Weekend night gatherings of underage kids in homes go on all over America.  As a parent, you can unintentionally grab the title of  “social host” and be in need of the best criminal defense attorney you can find in the blink of an eye. A social host is an individual or business who serves alcohol in a social setting, whether knowingly or not.  You are not only prohibited from providing alcohol to people under the age of 21, but you may end up being the responsible party if a minor leaves your home intoxicated and kills or injures someone.  Note that a host is only liable to a third party when the injury is caused by a guest under 21 years old.  A social host can be responsible for injuries suffered by an intoxicated underage drinker if the injuries occurred as a result of the intoxication, whether on or off the host premises. A host could be held liable even where the kid essentially caused their own injury.

Under Ohio law, children under the age of 21 may drink alcoholic beverages while under the supervision of their parents. This means one parent (or legal guardian) must give consent and be physically present while the child consumes alcohol. Therefore, in addition to permitting supervised drinking in a private residence, Ohio law also allows parents to order alcoholic beverages for children at restaurants or bars — as long as the parents remain with the children while the drinks are consumed. Though it is legal for businesses to sell alcohol to parents (knowing the parents will give the drinks to their children), many restaurants choose to limit their liability by refusing to sell alcohol intended for underage children or limiting the hours that minors may be present on the premises.

Even if, as parents, you take every precaution to make sure alcohol is not brought into your home, you can still be held responsible, if some of the guests slip in with alcohol hidden. Kids are slick and they often make mistakes. The excuse, “I didn’t have any idea there was drinking going on under my roof” doesn’t work as easily as it used to.  A criminal defense attorney will need to be called. Under current Ohio law, prosecutors and law enforcement agents must prove that an adult “knowingly” provided alcohol to underage drinkers or “knowingly” allowed drinking on their premises.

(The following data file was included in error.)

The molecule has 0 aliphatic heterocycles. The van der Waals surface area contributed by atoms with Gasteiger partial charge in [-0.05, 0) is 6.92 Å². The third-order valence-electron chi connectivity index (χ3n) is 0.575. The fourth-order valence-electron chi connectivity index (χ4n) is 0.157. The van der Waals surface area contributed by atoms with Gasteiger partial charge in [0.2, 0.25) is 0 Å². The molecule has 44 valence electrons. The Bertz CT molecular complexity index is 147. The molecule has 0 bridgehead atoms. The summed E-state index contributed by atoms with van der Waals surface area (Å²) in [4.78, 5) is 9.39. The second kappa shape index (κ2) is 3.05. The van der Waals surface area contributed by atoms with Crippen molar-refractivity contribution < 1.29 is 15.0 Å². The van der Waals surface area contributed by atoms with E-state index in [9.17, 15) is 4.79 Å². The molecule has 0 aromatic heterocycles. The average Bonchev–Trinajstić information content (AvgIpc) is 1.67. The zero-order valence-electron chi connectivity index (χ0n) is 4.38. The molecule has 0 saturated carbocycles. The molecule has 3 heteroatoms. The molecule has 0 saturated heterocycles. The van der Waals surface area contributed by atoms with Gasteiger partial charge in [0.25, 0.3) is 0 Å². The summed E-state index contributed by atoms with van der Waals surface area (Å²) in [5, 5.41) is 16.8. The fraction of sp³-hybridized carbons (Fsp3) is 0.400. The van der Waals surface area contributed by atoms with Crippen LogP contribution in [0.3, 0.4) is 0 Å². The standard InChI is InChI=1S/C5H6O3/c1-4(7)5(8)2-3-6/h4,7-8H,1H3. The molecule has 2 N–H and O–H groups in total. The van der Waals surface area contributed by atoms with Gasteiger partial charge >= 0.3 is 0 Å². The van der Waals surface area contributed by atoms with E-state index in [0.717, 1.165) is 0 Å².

The Bottom Line: If you are a parent who lets their college student drink at home with his friends it can get you into a lot of trouble. If their parents are not at your home with them, you will be responsible for permitting the drinking and any trouble that may occur later on while under the influence. The best solution if you think there might be drinking in your home, is to take the keys away from all drivers. Call taxis, or let the child sleep over. Kids make mistakes.  They don’t have the wisdom or emotional maturity to make good decisions all the time. Despite good parenting, mistakes happen that lead to charges being filed. Good kids make bad decisions all the time and if you are a parent and find yourself in this situation the best thing to do is reach out to a criminal defense attorney, immediately.

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